Thursday, December 2, 2010

Zuolong, a new basal coelurosaur from the Shishugou Formation

No, this isn't the 'important post' alluded to last time, but I had to take advantage of the opportunity to post on a new theropod so soon after it was announced (and before Andrea got to it!).  Today we see the publication of Zuolong, or "animal dragon", er... actually it's named after General Zuo Zongtang.  Avid theropod fans will know this as the basal coelurosaur skull shown and announced by Clark et al. at SVP 2002.  The description is nicely detailed and illustrated, and I look forward to seeing where it ends up in Cau's megamatrix.  The phylogenetic analysis is mostly in the supplementary data, so I can't evaluate it, though given Choiniere's past published analyses I'm crossing my fingers that taxa are completely coded this time around.  On the positive side, the authors do discuss in detail the alternative placements for basal coelurosaurs which cause the illustrated polytomy, and used a reduced consensus method to prune taxa from the tree a posteriori.  Nqwebasaurus was excluded since a redescription is in preparation for the Journal of African Earth Sciences, though I note the Limusaurus analysis found it to be a basal ornithomimosaur.  Tugulusaurus was sometimes not a coelurosaur, a result my supermatrix has also found.  Bagaraatan was either a tyrannosauroid or an ornithomimosaur.  Aniksosaurus was a basal compsognathid.  Proceratosaurus could be either a tyrannosauroid, compsognathid or ornithomimosaur, highlighting the caution I've been urging in assigning these small taxa to Tyrannosauroidea.  Of course I have no idea what the quality of the matrix is, so I don't know how important those results are.  On the negative side, Choiniere is again redefining taxa with "a modified version of the definition of Coelurosauria from Holtz et al. (2004) as all theropods more closely related to birds than to Sinraptor dongi."  There's no reason to change the standard Allosaurus external specifier that everyone's used up to this point, not to mention the error everyone else makes in using birds to define Coelurosauria contra Recommendation 11A.  In any case, I'm glad to see this description published, and look forward to the upcoming osteologies of Guanlong and Haplocheirus.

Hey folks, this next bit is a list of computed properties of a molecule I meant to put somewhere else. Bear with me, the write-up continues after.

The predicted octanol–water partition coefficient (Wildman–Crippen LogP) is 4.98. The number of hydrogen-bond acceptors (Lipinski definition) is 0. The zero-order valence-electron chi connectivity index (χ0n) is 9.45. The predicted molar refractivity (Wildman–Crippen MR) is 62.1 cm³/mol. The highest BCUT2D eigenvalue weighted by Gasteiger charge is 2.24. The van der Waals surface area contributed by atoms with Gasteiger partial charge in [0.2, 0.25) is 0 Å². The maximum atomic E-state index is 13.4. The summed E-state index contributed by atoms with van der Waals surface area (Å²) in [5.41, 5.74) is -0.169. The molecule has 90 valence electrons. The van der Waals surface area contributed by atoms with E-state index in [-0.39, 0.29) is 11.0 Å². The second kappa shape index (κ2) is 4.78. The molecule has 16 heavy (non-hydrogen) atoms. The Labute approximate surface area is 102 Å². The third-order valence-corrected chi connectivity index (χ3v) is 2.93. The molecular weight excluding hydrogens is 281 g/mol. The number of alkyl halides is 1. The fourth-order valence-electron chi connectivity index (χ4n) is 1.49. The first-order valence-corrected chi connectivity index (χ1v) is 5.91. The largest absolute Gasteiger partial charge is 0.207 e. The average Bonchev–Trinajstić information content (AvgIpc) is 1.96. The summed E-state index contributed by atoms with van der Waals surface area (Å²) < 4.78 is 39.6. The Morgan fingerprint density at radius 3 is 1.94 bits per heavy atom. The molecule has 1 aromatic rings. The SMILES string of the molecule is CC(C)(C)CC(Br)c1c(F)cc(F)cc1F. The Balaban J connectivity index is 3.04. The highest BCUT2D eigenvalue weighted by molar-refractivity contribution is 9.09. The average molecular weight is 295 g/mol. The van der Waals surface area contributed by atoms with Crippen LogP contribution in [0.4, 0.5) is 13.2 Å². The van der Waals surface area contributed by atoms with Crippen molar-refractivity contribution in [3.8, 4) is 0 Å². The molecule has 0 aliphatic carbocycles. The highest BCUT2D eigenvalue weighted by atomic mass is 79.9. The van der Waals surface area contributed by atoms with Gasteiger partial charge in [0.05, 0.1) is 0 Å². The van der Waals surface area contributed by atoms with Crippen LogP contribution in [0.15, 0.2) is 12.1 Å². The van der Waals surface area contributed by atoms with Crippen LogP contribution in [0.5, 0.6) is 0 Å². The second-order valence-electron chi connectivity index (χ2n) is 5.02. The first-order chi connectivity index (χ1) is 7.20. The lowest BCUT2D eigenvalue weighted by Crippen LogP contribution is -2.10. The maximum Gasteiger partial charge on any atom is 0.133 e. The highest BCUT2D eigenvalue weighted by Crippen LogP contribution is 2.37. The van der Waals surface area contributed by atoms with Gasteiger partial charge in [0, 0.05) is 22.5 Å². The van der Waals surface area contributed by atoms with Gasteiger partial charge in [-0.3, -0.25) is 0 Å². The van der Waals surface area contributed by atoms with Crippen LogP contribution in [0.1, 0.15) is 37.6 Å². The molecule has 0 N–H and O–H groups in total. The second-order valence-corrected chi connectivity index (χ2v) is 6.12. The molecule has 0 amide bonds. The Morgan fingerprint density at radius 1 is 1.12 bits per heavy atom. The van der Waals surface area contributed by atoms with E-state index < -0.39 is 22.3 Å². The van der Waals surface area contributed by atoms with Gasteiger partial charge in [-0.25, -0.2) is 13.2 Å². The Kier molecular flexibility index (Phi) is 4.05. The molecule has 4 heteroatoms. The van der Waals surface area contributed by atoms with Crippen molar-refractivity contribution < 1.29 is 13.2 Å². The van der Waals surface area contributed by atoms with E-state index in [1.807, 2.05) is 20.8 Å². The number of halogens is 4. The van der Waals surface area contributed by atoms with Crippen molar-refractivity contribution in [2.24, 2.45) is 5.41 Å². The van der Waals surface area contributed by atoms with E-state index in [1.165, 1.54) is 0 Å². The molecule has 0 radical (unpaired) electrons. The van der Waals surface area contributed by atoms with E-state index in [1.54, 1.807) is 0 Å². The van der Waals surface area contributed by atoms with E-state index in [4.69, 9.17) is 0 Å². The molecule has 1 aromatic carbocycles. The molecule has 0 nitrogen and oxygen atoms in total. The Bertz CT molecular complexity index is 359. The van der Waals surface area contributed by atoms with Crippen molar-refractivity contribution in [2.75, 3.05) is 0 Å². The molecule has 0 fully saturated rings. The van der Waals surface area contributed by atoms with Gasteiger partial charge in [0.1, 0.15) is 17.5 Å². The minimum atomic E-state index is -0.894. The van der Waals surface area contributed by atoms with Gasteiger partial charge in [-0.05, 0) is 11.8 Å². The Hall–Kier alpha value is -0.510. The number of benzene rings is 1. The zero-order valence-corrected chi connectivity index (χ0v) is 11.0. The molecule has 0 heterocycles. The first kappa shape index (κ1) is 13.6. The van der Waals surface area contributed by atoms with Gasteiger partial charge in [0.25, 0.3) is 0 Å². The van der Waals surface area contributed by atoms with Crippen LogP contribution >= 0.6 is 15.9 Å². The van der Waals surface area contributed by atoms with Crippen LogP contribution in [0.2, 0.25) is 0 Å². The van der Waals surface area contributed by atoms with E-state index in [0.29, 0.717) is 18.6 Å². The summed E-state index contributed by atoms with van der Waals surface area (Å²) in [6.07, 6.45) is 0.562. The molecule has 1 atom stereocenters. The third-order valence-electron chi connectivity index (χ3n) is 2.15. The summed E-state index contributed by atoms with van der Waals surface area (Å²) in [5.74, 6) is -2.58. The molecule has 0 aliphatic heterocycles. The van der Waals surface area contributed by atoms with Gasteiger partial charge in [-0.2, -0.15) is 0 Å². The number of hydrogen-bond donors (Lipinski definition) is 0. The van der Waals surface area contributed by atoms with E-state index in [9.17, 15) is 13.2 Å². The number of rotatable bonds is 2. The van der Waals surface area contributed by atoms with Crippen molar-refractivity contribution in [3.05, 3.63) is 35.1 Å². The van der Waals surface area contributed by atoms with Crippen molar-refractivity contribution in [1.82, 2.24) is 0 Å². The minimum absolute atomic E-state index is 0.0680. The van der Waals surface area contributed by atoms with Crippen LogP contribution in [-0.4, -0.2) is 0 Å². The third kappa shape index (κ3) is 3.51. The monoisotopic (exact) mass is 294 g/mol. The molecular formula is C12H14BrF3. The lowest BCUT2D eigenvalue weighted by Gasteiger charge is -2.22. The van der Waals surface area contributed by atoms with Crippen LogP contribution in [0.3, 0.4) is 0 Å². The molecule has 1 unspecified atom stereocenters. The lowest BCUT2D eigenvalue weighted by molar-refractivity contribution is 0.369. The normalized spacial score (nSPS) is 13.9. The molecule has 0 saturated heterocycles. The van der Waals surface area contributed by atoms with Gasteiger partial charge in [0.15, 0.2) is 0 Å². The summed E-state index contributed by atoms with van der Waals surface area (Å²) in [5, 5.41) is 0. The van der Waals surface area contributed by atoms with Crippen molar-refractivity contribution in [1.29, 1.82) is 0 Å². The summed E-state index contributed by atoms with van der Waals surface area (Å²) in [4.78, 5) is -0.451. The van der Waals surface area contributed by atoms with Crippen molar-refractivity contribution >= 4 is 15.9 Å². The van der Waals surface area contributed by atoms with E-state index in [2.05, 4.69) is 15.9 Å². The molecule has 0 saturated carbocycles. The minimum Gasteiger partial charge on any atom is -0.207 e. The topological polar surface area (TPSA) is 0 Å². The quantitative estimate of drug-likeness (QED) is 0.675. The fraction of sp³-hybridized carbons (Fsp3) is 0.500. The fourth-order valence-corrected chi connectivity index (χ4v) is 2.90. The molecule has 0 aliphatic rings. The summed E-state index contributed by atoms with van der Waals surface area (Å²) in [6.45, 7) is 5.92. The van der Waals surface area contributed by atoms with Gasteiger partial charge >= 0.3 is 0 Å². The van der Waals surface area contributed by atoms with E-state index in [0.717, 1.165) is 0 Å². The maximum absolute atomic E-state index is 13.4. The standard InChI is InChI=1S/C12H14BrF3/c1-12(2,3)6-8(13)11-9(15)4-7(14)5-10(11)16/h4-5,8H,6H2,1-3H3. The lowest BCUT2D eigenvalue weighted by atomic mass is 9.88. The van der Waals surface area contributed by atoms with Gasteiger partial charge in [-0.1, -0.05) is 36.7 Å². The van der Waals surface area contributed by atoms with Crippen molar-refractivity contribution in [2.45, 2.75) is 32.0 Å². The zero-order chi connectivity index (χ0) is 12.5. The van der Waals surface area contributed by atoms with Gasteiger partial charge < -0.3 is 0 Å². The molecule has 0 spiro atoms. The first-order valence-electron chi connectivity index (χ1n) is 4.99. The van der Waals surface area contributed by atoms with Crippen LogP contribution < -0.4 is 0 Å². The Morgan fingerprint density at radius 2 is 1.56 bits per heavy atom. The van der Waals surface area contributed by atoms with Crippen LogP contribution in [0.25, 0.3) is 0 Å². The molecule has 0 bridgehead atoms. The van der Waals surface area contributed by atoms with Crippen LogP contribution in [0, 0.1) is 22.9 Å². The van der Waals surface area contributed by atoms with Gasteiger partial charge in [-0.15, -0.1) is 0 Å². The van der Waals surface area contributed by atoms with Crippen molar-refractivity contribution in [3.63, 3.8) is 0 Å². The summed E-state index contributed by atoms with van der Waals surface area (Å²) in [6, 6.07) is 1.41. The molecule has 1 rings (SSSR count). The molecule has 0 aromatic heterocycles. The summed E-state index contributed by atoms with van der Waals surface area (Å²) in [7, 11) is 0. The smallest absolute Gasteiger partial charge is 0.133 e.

Much of the holotype of Zuolong salleei (IVPP V15912).  Note the sacrum plus proximal caudals were shifted in front of the pelvis for viewing purposes, and some elements like the scapula and several partial vertebrae are not shown.  Scale = 1 m. (after Choiniere et al., 2010)

Zuolong Choiniere, Clark, Forster and Xu, 2010
Z. salleei Choiniere, Clark, Forster and Xu, 2010
Early Oxfordian, Late Jurassic
Shishugou Formation, Xinjiang, China

Holotype- (IVPP V15912) (~3.1 m; ~35 kg; subadult) incomplete skull, premaxillary tooth, angular, two lateral teeth, partial axial neural arch, incomplete third cervical vertebra, incomplete fourth cervical vertebra, incomplete fifth cervical vertebra, incomplete eighth cervical vertebra, incomplete ninth cervical vertebra, partial tenth cervical neural arch, two dorsal centra, two fragmentary dorsal centra, incomplete sacrum, first caudal neural arch, second caudal neural arch, third caudal centrum, incomplete fourth caudal vertebra, three incomplete mid caudal vertebrae, two mid caudal centra, mid caudal neural arch, incomplete scapula, incomplete humerus, radius (137 mm), incomplete ulna, distal phalanx I-1, incomplete manual ungual I, partial ilium, incomplete pubes, femora (one distal; 336 mm), partial tibia, proximal fibula, partial phalanx I-1, pedal ungual I, metatarsal II (191.9 mm), phalanx II-1, metatarsal III (224.3 mm), partial metatarsal IV (~201.7 mm)

Diagnosis- (after Choiniere et al., 2010) large, slit-like quadrate foramen inclined medially at approximately 45 degrees with associated deep fossa on the quadrate; sacral centrum 5 with an obliquely oriented posterior articular surface that is angled anterodorsally; fovea capitis very large, occupying almost the entire posterodorsal surface of the femoral head; distal condyle of metatarsal III large relative to that of other metatarsals and bearing an anteromedially projecting flange on its anteromedial margin.